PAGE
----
ddraigmor
18th December 2006, 19:35
Where do I start? This thread will be a long one- certainly for the stories involved - so I will split it into the ships involved. That way, it can be viewed under each ship’s name.

I’ll start in chronological order with the ‘Wilhelm Gustloff’ January 29th / 30th 1945.

The ‘Wilhelm Gustloff’ was a 25000 ton liner built for the KDF "Strength through Joy" (Kraft durch Freude) - Hitler’s socialist party’s ‘cruises for all’ programme. During the war she found herself converted from cruising to an accommodation ship and then a 500 bed hospital ship - the role which she was undertaking at the time of the tragedy.

Wartime records of how many individuals were aboard her are not precise. She was, however, overcrowded with some 4568 persons, including naval officers and men, Women Naval auxiliaries, wounded service men - including stretcher cases Her crew were some 173 strong. Whilst official sources attempt to give a figure, it has been disputed. According to one German reference work, there were 4,974 refugees and 1,626 military service personnel on board. Of this total of 6,600, only 900 could be rescued, and 5,700 perished. Source: W. Schötz, ed., Lexikon: Deutsche Geschichte im 20. Jahrhundert (Rosenheim: DVG, 1990), p. 497.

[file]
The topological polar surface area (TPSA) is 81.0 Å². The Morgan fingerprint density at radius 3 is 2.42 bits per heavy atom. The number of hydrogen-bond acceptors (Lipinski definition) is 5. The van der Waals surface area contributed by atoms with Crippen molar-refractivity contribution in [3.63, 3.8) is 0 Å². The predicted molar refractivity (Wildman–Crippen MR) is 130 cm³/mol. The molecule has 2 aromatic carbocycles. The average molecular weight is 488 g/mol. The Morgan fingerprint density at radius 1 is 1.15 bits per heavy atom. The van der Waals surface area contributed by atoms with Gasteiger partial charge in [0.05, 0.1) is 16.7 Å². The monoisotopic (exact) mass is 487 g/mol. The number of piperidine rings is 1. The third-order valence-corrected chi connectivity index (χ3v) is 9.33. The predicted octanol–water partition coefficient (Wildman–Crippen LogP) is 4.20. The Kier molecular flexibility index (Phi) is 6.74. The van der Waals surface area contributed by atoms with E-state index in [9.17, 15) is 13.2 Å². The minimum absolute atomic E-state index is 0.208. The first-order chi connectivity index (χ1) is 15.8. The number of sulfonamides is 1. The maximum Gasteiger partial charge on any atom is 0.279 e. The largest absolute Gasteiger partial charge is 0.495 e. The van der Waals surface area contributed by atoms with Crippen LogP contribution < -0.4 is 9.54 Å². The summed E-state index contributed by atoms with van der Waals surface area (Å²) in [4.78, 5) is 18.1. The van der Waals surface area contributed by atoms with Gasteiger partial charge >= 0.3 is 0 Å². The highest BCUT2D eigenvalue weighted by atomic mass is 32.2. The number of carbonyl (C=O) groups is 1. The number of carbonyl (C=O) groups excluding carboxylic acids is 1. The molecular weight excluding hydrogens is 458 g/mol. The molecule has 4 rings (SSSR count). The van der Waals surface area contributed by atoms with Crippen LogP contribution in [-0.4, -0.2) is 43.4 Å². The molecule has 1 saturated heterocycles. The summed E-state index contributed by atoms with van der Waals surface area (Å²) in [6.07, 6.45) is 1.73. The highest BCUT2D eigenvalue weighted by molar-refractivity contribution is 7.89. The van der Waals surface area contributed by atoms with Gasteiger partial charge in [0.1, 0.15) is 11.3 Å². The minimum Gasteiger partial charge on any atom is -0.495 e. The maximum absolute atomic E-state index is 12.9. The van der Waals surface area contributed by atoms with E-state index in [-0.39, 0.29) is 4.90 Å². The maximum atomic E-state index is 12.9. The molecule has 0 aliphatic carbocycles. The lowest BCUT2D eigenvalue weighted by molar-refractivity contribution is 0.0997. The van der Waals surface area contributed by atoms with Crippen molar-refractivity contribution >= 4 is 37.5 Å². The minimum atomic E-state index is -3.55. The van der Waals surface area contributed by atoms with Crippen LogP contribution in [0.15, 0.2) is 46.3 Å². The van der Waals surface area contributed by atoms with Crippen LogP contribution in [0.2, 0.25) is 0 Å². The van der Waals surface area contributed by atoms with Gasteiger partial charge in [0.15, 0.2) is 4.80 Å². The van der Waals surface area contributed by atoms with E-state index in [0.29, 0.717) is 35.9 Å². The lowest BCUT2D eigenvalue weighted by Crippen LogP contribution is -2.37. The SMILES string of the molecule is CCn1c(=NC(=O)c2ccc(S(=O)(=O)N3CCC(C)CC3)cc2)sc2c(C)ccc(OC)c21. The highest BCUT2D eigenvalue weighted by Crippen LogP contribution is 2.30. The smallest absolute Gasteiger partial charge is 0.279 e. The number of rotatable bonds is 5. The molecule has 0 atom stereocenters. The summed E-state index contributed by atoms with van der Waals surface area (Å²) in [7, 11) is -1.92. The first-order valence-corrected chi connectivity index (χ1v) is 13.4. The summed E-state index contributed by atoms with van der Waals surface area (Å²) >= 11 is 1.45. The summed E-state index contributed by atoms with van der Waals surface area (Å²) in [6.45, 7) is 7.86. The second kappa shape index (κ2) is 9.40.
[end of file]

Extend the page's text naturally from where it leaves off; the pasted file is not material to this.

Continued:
A 223-page English-language work on the sinking of the Gustloff reports that in addition to the 6,050 people (including 4,424 refugees) officially recorded as being on board, another 2,000 desperate refugees were hastily let on from small boats off Hela as the ship was leaving Gotenhafen This means about 8,000 people were aboard the ‘Wilhelm Gustloff’ when it sank. Of this number, 964 were rescued from the icy sea, some of whom died later. "It is likely, therefore, that at least 7,000 people perished." Source: Christopher Dobson, John Miller and Thomas Payne, The Cruellest Night: Germany's Dunkirk and the Sinking of the Wilhelm Gustloff Boston: Little Brown, 1979, pp. 83-84, 140-141.